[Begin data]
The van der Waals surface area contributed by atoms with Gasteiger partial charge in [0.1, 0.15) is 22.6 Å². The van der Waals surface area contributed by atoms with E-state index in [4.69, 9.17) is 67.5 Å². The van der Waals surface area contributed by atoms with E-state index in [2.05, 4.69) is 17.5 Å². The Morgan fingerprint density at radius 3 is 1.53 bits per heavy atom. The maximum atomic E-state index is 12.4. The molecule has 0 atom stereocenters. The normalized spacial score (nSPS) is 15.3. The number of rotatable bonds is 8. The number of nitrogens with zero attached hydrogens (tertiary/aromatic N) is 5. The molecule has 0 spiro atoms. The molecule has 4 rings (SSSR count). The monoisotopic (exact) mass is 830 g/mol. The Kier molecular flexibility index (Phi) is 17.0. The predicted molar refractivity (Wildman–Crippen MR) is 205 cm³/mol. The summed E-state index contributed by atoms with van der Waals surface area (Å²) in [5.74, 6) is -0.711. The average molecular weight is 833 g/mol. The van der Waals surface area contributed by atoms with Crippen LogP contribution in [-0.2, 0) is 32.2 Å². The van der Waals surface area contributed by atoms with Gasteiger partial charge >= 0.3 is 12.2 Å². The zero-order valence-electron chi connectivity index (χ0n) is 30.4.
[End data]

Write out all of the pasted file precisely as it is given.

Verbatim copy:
The van der Waals surface area contributed by atoms with Gasteiger partial charge in [0.1, 0.15) is 22.6 Å². The van der Waals surface area contributed by atoms with E-state index in [4.69, 9.17) is 67.5 Å². The van der Waals surface area contributed by atoms with E-state index in [2.05, 4.69) is 17.5 Å². The Morgan fingerprint density at radius 3 is 1.53 bits per heavy atom. The maximum atomic E-state index is 12.4. The molecule has 0 atom stereocenters. The normalized spacial score (nSPS) is 15.3. The number of rotatable bonds is 8. The number of nitrogens with zero attached hydrogens (tertiary/aromatic N) is 5. The molecule has 0 spiro atoms. The molecule has 4 rings (SSSR count). The monoisotopic (exact) mass is 830 g/mol. The Kier molecular flexibility index (Phi) is 17.0. The predicted molar refractivity (Wildman–Crippen MR) is 205 cm³/mol. The summed E-state index contributed by atoms with van der Waals surface area (Å²) in [5.74, 6) is -0.711. The average molecular weight is 833 g/mol. The van der Waals surface area contributed by atoms with Crippen LogP contribution in [-0.2, 0) is 32.2 Å². The van der Waals surface area contributed by atoms with Gasteiger partial charge >= 0.3 is 12.2 Å². The zero-order valence-electron chi connectivity index (χ0n) is 30.4.